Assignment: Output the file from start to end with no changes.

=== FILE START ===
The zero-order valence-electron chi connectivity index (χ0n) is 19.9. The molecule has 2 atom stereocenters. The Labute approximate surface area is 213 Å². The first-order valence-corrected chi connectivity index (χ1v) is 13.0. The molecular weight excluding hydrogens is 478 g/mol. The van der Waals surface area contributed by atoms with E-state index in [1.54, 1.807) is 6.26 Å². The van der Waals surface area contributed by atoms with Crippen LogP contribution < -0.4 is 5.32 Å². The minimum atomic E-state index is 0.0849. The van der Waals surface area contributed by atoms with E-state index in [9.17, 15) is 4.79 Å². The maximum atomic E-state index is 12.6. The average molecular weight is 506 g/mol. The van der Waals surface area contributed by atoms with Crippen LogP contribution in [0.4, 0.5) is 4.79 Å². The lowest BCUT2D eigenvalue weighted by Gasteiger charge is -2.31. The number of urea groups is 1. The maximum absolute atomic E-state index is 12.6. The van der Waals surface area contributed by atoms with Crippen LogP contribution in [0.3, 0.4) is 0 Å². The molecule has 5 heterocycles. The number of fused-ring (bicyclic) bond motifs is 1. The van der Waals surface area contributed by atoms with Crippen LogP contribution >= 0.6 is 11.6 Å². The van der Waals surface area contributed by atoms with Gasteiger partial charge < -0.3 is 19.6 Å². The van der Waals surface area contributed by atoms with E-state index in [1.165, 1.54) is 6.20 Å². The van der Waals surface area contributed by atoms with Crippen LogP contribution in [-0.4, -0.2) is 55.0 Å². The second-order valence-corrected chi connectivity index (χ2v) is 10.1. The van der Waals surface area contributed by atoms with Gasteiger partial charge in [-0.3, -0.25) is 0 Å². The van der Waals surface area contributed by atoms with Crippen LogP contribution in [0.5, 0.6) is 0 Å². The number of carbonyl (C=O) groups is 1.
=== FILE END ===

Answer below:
The zero-order valence-electron chi connectivity index (χ0n) is 19.9. The molecule has 2 atom stereocenters. The Labute approximate surface area is 213 Å². The first-order valence-corrected chi connectivity index (χ1v) is 13.0. The molecular weight excluding hydrogens is 478 g/mol. The van der Waals surface area contributed by atoms with E-state index in [1.54, 1.807) is 6.26 Å². The van der Waals surface area contributed by atoms with Crippen LogP contribution < -0.4 is 5.32 Å². The minimum atomic E-state index is 0.0849. The van der Waals surface area contributed by atoms with E-state index in [9.17, 15) is 4.79 Å². The maximum atomic E-state index is 12.6. The average molecular weight is 506 g/mol. The van der Waals surface area contributed by atoms with Crippen LogP contribution in [0.4, 0.5) is 4.79 Å². The lowest BCUT2D eigenvalue weighted by Gasteiger charge is -2.31. The number of urea groups is 1. The maximum absolute atomic E-state index is 12.6. The van der Waals surface area contributed by atoms with Crippen LogP contribution in [0.3, 0.4) is 0 Å². The molecule has 5 heterocycles. The number of fused-ring (bicyclic) bond motifs is 1. The van der Waals surface area contributed by atoms with Crippen LogP contribution >= 0.6 is 11.6 Å². The van der Waals surface area contributed by atoms with Gasteiger partial charge < -0.3 is 19.6 Å². The van der Waals surface area contributed by atoms with E-state index in [1.165, 1.54) is 6.20 Å². The van der Waals surface area contributed by atoms with Crippen LogP contribution in [-0.4, -0.2) is 55.0 Å². The second-order valence-corrected chi connectivity index (χ2v) is 10.1. The van der Waals surface area contributed by atoms with Gasteiger partial charge in [-0.3, -0.25) is 0 Å². The van der Waals surface area contributed by atoms with Crippen LogP contribution in [0.5, 0.6) is 0 Å². The number of carbonyl (C=O) groups is 1.